Gonave Island). — Danforth, Auk, 1929, p. 360 (Monte Cristi, Laguna del 
Salodillo, specimens). 

Resident; common in the mangrove swamps and lagoons of the 
coast, about the salt lakes of the Cul-de-Sac plain, and the fresh 
water lagoons of the lowlands. 

Though the Louisiana Heron is fairly common in both republics 
it has been seldom reported in print. Peters recorded one seen near 
the mouth of the Rio Piedra, D. R. on March 16, 1916. Doctor 
Abbott secured specimens near Sanchez February 13, 1919, and at 
the eastern end of Lake Enriquillo on October 5, 1919. Wetmore 
observed one on the Arroyo Barrancota, May 8, 1927, and others on 
the islands known as Cayos de los Pajaros at the entrance of San 
Lorenzo Bay May 11. It is possible that they breed with other 
herons at this latter locality. Danforth in 1927 saw them at Monte 
Cristi, Laguna del Salodillo and Vasquez. 

In Haiti Abbott collected specimens on Cayemite Island January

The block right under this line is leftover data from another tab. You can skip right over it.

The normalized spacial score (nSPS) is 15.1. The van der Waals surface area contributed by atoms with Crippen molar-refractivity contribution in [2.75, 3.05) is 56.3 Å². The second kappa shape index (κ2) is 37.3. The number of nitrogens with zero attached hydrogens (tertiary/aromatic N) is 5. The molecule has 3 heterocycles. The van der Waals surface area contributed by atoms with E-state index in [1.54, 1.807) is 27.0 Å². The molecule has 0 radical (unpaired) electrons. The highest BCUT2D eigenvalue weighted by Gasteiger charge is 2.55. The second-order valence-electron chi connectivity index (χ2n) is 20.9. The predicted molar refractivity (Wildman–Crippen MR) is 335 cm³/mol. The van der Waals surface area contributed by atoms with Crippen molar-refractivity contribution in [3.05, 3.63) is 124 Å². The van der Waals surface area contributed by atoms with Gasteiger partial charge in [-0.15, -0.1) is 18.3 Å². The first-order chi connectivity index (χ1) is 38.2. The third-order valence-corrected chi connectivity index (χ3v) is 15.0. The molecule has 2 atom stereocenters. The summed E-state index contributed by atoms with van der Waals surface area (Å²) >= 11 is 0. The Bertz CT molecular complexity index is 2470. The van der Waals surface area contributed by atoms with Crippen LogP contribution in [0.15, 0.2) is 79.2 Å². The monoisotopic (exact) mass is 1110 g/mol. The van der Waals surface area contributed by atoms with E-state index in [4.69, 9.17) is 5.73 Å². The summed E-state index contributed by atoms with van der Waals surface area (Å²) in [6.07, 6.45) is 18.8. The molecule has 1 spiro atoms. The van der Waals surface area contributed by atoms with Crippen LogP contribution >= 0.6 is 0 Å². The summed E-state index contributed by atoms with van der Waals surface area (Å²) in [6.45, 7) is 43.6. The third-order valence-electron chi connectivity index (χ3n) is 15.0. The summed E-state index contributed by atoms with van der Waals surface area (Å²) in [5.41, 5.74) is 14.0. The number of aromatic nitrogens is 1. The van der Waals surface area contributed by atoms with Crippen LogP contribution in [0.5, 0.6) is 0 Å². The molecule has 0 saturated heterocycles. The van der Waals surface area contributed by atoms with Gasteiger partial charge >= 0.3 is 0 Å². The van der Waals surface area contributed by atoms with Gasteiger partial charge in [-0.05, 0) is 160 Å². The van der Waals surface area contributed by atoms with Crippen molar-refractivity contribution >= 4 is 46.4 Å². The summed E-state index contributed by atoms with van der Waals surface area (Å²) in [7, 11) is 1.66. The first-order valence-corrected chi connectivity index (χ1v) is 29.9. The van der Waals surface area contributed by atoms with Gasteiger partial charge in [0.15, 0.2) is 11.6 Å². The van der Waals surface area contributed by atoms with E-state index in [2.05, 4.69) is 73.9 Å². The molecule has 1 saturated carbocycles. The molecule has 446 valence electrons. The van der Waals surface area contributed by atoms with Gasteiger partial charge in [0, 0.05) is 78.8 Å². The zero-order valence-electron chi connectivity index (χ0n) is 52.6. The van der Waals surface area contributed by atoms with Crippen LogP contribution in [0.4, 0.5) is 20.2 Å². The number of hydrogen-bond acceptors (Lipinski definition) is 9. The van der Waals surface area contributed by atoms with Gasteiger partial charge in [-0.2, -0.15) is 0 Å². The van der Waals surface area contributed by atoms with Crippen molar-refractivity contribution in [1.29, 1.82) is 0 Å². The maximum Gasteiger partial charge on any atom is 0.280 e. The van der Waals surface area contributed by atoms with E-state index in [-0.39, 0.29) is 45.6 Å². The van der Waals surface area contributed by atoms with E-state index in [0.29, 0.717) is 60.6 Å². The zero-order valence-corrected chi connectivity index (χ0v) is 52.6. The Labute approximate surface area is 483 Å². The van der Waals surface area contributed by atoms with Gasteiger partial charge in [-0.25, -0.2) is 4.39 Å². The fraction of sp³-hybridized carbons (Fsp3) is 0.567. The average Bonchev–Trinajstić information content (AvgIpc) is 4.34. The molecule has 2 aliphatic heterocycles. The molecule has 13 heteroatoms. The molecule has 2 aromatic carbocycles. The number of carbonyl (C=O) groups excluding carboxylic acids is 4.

5, 1918, on the Etang Saumatre March 6, 1918, at Trou Caiman 
April 7, 1920, and at Port a l'Ecu June 28, 1917. The bird from 



80 BULLETIN 15 5, UNITED STATES NATIONAL MUSEUM 

Cayemite Island is in immature dress and probably indicates breed- 
ing in that locality. Bartsch reports the Louisiana heron near Glore 
on the Etang Saumatre April 3, 1917, at Trou Caiman April 4, and 
from the salt-flats north of Port-au-Prince April 25. Beebe saw 
three near Port-au-Prince during a period of three months in 1927, 
and records them also at Source Matelas January 13 and March 21, 
and at the fitang Miragoane. 

Wetmore found this species common in the marshes of the Etang 
Miragoane April 1, 1927, observed several in the coastal lagoons near 
Aquin April 3, and one on the open beach near Cap-Haitien April 
26. On April 28 in passing by airplane at a very low altitude above 
the mangrove-bordered lagoons south of Gonai'ves he recorded many 
with multitudes of other herons. He noted approximately four hun- 
dred of the present species rising from shallow water in one opening 
in the swamps. Danforth in 1927 saw it at Port-au-Prince, Aquin, 
Etang Miragoane, Gona'ives, Les Salines, Cap-Ha'itien and Anse a 
Galets, Gonave Island. Bond, who found the species at the Etang 
Miragoane, Trou Caiman, Port-de-Paix, Fort Liberte and on Gonave 
Island considered it the most common heron of Haiti with the excep- 
tion of the green heron. Poole and Perrygo collected two males at 
Fort Liberte February 12 and 18, 1929. 

The Louisiana heron is confined entirely to the lowlands where, as 
has been indicated, it is found usually in the coastal lagoons but may